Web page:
In much of my writings, posts and memes, I suggest that we “tread lightly” when we approach other people about animal rights, going vegan etc. We should not overload them with information, we should check what they are interested in, etc.
Many people seem to understand this, but often (like the other day) I’ll get reactions like this:
“Oh, so we have to give them candy and massage for them to listen to reason? Fuck it, I’ll keep telling them what they need to know no matter how hard they cover their ears.”
It is ironic that this person writes about “what they need to know“, while she seems to be talking more about “what she wants to tell.” I would call this ego-centric communication.
Do we think that continuing to ramble to people while they (literally or figuratively) cover their ears, helps? Maybe sometimes something sticks. But chances are that in the best case we are wasting our breath and our precious time because the person is really not hearing us. In the worst case, our rambling is actually counterproductive.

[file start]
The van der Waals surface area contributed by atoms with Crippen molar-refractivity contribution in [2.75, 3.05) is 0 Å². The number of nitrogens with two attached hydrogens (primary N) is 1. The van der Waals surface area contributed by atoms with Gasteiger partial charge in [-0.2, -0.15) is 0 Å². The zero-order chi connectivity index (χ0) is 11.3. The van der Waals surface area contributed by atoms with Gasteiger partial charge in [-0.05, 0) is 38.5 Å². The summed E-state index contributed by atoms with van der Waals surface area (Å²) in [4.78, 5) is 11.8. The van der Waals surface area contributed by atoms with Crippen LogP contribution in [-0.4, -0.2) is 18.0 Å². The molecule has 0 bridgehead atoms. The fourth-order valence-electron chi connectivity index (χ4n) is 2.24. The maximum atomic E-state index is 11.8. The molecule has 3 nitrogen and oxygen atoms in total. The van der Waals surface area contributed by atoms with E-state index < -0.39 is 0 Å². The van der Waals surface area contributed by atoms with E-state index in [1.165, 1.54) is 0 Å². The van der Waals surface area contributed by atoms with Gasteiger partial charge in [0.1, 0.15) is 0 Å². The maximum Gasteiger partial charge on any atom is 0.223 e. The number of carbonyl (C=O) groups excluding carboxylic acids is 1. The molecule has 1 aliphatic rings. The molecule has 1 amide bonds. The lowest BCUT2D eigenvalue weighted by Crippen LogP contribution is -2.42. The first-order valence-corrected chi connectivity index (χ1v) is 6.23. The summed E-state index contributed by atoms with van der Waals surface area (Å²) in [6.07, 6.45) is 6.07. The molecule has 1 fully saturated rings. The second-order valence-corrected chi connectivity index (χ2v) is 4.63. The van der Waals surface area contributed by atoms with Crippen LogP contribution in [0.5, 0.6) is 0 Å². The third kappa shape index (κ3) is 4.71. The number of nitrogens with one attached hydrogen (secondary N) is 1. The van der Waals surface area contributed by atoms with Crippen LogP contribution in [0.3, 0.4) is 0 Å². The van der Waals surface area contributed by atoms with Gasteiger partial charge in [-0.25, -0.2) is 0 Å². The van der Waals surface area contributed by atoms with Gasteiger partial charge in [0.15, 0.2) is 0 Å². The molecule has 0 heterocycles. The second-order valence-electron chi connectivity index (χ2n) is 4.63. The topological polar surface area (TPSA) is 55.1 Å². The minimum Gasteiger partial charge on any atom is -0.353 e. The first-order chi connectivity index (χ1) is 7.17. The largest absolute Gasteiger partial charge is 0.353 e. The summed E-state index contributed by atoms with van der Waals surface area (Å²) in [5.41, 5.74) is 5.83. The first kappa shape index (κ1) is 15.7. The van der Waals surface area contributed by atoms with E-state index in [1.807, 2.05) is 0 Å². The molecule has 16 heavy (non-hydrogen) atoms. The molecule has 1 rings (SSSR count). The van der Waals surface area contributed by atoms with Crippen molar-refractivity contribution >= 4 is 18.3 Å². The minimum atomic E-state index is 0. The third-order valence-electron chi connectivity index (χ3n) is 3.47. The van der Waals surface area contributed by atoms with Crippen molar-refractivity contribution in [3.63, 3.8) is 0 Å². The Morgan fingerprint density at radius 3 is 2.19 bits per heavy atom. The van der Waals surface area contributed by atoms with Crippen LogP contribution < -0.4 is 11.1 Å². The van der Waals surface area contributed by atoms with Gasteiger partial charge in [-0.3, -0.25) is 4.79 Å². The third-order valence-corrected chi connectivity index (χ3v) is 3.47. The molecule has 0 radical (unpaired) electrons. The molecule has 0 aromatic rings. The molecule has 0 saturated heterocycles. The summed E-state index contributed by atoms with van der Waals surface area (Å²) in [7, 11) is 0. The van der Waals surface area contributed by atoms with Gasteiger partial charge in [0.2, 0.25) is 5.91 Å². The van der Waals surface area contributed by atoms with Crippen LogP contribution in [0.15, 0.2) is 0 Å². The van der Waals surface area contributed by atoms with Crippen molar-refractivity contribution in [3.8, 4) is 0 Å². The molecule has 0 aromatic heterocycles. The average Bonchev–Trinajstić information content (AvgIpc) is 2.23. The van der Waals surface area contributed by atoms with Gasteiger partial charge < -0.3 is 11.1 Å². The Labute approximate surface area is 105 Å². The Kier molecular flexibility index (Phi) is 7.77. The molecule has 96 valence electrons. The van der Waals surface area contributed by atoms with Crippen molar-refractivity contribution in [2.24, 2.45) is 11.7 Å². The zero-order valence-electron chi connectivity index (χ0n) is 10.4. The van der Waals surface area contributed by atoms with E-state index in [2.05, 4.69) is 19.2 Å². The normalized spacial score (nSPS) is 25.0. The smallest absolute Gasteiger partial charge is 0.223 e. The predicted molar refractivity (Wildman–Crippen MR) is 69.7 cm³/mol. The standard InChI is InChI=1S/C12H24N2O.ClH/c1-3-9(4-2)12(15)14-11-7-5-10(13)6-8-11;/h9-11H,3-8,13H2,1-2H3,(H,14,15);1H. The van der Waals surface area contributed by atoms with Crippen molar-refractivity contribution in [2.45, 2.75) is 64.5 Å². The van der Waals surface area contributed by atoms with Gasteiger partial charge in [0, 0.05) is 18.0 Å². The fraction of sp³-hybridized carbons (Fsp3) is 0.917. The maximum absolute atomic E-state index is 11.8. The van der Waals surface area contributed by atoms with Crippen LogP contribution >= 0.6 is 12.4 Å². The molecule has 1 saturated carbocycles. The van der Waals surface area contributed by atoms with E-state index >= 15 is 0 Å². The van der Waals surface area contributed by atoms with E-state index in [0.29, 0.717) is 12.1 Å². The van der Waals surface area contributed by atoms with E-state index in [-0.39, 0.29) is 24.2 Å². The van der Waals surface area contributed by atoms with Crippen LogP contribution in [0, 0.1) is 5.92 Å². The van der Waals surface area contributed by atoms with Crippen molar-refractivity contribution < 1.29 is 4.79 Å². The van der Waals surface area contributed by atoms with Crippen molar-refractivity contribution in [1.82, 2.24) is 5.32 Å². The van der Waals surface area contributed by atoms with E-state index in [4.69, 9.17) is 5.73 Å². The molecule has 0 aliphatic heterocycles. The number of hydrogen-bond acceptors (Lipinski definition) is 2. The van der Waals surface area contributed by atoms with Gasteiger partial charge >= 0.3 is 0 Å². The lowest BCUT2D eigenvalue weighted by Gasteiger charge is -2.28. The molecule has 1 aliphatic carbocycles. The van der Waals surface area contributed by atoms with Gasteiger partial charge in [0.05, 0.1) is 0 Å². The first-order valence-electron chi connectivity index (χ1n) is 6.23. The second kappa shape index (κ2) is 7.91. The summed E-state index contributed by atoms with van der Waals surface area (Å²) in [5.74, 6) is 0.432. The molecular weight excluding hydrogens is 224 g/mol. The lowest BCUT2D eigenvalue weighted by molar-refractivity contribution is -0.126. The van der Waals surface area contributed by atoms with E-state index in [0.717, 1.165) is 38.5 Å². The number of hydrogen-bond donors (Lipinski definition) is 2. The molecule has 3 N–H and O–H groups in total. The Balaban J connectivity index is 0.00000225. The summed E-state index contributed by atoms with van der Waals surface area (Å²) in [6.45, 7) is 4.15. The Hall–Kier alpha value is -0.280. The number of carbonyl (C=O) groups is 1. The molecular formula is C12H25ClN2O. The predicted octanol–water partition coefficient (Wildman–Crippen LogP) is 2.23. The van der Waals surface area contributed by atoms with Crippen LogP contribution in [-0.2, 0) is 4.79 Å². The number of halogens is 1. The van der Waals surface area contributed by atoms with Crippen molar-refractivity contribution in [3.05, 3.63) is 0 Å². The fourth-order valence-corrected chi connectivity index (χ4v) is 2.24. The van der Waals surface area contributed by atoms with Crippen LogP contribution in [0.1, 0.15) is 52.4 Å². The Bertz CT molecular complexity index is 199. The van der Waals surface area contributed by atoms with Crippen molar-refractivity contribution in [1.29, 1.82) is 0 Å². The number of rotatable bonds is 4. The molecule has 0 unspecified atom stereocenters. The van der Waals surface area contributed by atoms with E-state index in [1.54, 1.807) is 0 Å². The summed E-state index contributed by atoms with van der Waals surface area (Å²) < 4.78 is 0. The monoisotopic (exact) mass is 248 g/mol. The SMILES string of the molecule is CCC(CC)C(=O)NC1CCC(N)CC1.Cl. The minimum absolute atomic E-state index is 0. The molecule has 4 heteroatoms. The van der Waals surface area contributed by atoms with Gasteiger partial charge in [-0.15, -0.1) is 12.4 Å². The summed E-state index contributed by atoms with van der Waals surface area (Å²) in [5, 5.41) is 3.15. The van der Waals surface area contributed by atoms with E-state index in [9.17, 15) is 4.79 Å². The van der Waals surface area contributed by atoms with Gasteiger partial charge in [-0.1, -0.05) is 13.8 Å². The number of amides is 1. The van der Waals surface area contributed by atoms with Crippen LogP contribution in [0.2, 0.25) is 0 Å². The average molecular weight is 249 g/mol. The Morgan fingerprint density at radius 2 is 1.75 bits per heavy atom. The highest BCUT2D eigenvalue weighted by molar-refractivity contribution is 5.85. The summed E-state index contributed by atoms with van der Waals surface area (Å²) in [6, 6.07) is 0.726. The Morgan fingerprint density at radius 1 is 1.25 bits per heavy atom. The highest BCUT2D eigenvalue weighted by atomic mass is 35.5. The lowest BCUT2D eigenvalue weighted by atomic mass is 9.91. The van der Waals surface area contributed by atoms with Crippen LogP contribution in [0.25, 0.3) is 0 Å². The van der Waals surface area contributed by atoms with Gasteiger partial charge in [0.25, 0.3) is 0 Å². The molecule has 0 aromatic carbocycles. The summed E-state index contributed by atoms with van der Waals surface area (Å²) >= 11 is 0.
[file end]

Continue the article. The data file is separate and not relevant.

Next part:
We need more audience-centered communication. “What they need to hear” is not as important as “what they are open to hear”. I call this principle YANYA, or You Are Not Your Audience. You are not the same as the people you want to reach. Like a car salesman, you have to adapt your message to what you think people like, are interested in, are open to, are ready for.
“Telling them what they need to know” is equal to the car salesman talking endlessly about a car’s horsepower or technical abilities (because that is what fascinates him) to a young parent who is only interested in the safety aspects.
“Telling them what they need to know” may sound noble and courageous and right, but it’s not necessarily what helps animals.
It’s about your audience’s needs. Not your own.